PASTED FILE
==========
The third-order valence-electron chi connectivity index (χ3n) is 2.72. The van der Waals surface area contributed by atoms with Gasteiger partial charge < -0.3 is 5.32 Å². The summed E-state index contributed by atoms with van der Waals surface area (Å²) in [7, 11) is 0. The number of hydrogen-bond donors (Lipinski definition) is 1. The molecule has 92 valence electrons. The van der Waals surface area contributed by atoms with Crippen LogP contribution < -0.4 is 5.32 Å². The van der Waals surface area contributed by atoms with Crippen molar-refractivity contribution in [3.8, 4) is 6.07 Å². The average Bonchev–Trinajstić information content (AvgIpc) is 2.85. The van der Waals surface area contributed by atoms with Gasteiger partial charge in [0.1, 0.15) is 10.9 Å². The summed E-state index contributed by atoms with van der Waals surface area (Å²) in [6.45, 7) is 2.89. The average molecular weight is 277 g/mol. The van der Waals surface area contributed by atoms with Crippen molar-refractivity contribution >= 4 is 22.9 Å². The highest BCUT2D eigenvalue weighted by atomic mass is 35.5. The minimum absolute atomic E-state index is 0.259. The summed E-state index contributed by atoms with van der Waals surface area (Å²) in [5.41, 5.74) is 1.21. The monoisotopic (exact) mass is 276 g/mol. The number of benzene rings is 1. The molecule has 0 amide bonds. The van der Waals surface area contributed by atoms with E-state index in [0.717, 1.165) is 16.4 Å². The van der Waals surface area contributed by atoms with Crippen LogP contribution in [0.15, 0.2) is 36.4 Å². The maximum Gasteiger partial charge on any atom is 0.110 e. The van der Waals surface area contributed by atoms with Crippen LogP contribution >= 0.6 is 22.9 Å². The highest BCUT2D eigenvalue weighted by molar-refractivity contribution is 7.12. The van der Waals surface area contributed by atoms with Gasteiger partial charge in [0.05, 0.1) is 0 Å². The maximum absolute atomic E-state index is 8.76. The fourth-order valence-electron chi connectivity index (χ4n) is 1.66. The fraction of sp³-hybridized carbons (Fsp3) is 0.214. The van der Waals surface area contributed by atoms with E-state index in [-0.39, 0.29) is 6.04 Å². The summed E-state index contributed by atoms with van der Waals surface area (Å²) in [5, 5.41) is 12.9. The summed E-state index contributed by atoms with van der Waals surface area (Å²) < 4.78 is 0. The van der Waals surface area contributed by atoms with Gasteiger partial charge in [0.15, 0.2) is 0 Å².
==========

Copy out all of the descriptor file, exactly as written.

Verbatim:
The third-order valence-electron chi connectivity index (χ3n) is 2.72. The van der Waals surface area contributed by atoms with Gasteiger partial charge < -0.3 is 5.32 Å². The summed E-state index contributed by atoms with van der Waals surface area (Å²) in [7, 11) is 0. The number of hydrogen-bond donors (Lipinski definition) is 1. The molecule has 92 valence electrons. The van der Waals surface area contributed by atoms with Crippen LogP contribution < -0.4 is 5.32 Å². The van der Waals surface area contributed by atoms with Crippen molar-refractivity contribution in [3.8, 4) is 6.07 Å². The average Bonchev–Trinajstić information content (AvgIpc) is 2.85. The van der Waals surface area contributed by atoms with Gasteiger partial charge in [0.1, 0.15) is 10.9 Å². The summed E-state index contributed by atoms with van der Waals surface area (Å²) in [6.45, 7) is 2.89. The average molecular weight is 277 g/mol. The van der Waals surface area contributed by atoms with Crippen molar-refractivity contribution >= 4 is 22.9 Å². The highest BCUT2D eigenvalue weighted by atomic mass is 35.5. The minimum absolute atomic E-state index is 0.259. The summed E-state index contributed by atoms with van der Waals surface area (Å²) in [5.41, 5.74) is 1.21. The monoisotopic (exact) mass is 276 g/mol. The number of benzene rings is 1. The molecule has 0 amide bonds. The van der Waals surface area contributed by atoms with E-state index in [0.717, 1.165) is 16.4 Å². The van der Waals surface area contributed by atoms with Crippen LogP contribution in [0.15, 0.2) is 36.4 Å². The maximum Gasteiger partial charge on any atom is 0.110 e. The van der Waals surface area contributed by atoms with Crippen LogP contribution >= 0.6 is 22.9 Å². The highest BCUT2D eigenvalue weighted by molar-refractivity contribution is 7.12. The van der Waals surface area contributed by atoms with Gasteiger partial charge in [0.05, 0.1) is 0 Å². The maximum absolute atomic E-state index is 8.76. The fourth-order valence-electron chi connectivity index (χ4n) is 1.66. The fraction of sp³-hybridized carbons (Fsp3) is 0.214. The van der Waals surface area contributed by atoms with E-state index in [-0.39, 0.29) is 6.04 Å². The summed E-state index contributed by atoms with van der Waals surface area (Å²) in [5, 5.41) is 12.9. The summed E-state index contributed by atoms with van der Waals surface area (Å²) < 4.78 is 0. The van der Waals surface area contributed by atoms with Gasteiger partial charge in [0.15, 0.2) is 0 Å².